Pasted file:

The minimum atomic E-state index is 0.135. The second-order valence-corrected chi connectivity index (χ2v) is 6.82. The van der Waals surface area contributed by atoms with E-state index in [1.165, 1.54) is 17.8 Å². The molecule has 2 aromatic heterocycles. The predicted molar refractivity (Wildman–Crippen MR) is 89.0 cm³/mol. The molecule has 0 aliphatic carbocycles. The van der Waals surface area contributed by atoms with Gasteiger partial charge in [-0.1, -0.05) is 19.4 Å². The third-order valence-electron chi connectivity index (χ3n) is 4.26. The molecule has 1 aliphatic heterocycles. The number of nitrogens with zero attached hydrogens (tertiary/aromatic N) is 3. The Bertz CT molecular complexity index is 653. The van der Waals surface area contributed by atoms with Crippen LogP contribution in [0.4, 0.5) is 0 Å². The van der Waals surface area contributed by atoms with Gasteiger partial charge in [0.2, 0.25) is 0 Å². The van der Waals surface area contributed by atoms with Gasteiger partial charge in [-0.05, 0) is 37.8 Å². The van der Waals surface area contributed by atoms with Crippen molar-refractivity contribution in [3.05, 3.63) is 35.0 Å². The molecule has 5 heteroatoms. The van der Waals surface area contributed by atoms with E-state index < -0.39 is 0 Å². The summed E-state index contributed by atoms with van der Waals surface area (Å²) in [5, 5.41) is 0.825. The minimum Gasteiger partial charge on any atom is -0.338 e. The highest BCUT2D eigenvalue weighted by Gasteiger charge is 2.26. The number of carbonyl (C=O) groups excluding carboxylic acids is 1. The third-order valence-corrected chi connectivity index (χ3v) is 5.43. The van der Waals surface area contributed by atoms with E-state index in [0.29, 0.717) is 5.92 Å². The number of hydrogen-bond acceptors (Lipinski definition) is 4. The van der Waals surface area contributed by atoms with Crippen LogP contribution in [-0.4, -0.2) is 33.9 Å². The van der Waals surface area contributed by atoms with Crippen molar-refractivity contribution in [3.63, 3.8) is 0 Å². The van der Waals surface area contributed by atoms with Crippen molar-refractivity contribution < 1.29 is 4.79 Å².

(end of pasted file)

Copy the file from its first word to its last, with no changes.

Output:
The minimum atomic E-state index is 0.135. The second-order valence-corrected chi connectivity index (χ2v) is 6.82. The van der Waals surface area contributed by atoms with E-state index in [1.165, 1.54) is 17.8 Å². The molecule has 2 aromatic heterocycles. The predicted molar refractivity (Wildman–Crippen MR) is 89.0 cm³/mol. The molecule has 0 aliphatic carbocycles. The van der Waals surface area contributed by atoms with Gasteiger partial charge in [-0.1, -0.05) is 19.4 Å². The third-order valence-electron chi connectivity index (χ3n) is 4.26. The molecule has 1 aliphatic heterocycles. The number of nitrogens with zero attached hydrogens (tertiary/aromatic N) is 3. The Bertz CT molecular complexity index is 653. The van der Waals surface area contributed by atoms with Crippen LogP contribution in [0.4, 0.5) is 0 Å². The van der Waals surface area contributed by atoms with Gasteiger partial charge in [0.2, 0.25) is 0 Å². The van der Waals surface area contributed by atoms with Gasteiger partial charge in [-0.05, 0) is 37.8 Å². The van der Waals surface area contributed by atoms with Crippen molar-refractivity contribution in [3.05, 3.63) is 35.0 Å². The molecule has 5 heteroatoms. The van der Waals surface area contributed by atoms with E-state index < -0.39 is 0 Å². The summed E-state index contributed by atoms with van der Waals surface area (Å²) in [5, 5.41) is 0.825. The minimum Gasteiger partial charge on any atom is -0.338 e. The highest BCUT2D eigenvalue weighted by Gasteiger charge is 2.26. The number of carbonyl (C=O) groups excluding carboxylic acids is 1. The third-order valence-corrected chi connectivity index (χ3v) is 5.43. The van der Waals surface area contributed by atoms with E-state index in [0.29, 0.717) is 5.92 Å². The number of hydrogen-bond acceptors (Lipinski definition) is 4. The van der Waals surface area contributed by atoms with Crippen LogP contribution in [-0.4, -0.2) is 33.9 Å². The van der Waals surface area contributed by atoms with Crippen molar-refractivity contribution in [3.63, 3.8) is 0 Å². The van der Waals surface area contributed by atoms with Crippen molar-refractivity contribution < 1.29 is 4.79 Å².